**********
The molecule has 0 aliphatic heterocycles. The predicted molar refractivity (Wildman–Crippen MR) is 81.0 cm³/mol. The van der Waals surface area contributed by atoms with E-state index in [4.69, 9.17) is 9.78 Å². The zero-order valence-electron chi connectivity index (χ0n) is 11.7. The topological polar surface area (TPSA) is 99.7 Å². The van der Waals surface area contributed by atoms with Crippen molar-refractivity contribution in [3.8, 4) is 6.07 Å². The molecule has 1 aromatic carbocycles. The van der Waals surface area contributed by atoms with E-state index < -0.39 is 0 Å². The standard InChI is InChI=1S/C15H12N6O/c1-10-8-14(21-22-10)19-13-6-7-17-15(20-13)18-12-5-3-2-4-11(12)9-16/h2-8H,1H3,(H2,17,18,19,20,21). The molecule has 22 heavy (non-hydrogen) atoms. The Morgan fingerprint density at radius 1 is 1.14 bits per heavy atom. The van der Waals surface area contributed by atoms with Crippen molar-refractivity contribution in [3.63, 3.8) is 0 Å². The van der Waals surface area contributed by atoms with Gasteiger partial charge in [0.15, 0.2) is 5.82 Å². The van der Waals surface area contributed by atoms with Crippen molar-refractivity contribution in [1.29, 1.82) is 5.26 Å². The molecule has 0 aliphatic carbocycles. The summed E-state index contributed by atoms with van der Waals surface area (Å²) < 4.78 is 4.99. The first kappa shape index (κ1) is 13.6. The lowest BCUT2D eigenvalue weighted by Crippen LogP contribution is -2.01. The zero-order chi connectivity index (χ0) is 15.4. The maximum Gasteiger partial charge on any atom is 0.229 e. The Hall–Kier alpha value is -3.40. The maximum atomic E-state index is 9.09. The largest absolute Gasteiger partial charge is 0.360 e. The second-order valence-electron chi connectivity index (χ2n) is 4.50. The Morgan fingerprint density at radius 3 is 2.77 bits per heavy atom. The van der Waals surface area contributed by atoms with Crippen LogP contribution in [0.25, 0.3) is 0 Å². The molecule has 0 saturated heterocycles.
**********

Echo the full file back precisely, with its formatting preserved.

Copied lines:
The molecule has 0 aliphatic heterocycles. The predicted molar refractivity (Wildman–Crippen MR) is 81.0 cm³/mol. The van der Waals surface area contributed by atoms with E-state index in [4.69, 9.17) is 9.78 Å². The zero-order valence-electron chi connectivity index (χ0n) is 11.7. The topological polar surface area (TPSA) is 99.7 Å². The van der Waals surface area contributed by atoms with Crippen molar-refractivity contribution in [3.8, 4) is 6.07 Å². The molecule has 1 aromatic carbocycles. The van der Waals surface area contributed by atoms with E-state index < -0.39 is 0 Å². The standard InChI is InChI=1S/C15H12N6O/c1-10-8-14(21-22-10)19-13-6-7-17-15(20-13)18-12-5-3-2-4-11(12)9-16/h2-8H,1H3,(H2,17,18,19,20,21). The molecule has 22 heavy (non-hydrogen) atoms. The Morgan fingerprint density at radius 1 is 1.14 bits per heavy atom. The van der Waals surface area contributed by atoms with Crippen molar-refractivity contribution in [3.63, 3.8) is 0 Å². The van der Waals surface area contributed by atoms with Gasteiger partial charge in [0.15, 0.2) is 5.82 Å². The van der Waals surface area contributed by atoms with Crippen molar-refractivity contribution in [1.29, 1.82) is 5.26 Å². The molecule has 0 aliphatic carbocycles. The summed E-state index contributed by atoms with van der Waals surface area (Å²) < 4.78 is 4.99. The first kappa shape index (κ1) is 13.6. The lowest BCUT2D eigenvalue weighted by Crippen LogP contribution is -2.01. The zero-order chi connectivity index (χ0) is 15.4. The maximum Gasteiger partial charge on any atom is 0.229 e. The Hall–Kier alpha value is -3.40. The maximum atomic E-state index is 9.09. The largest absolute Gasteiger partial charge is 0.360 e. The second-order valence-electron chi connectivity index (χ2n) is 4.50. The Morgan fingerprint density at radius 3 is 2.77 bits per heavy atom. The van der Waals surface area contributed by atoms with Crippen LogP contribution in [0.25, 0.3) is 0 Å². The molecule has 0 saturated heterocycles.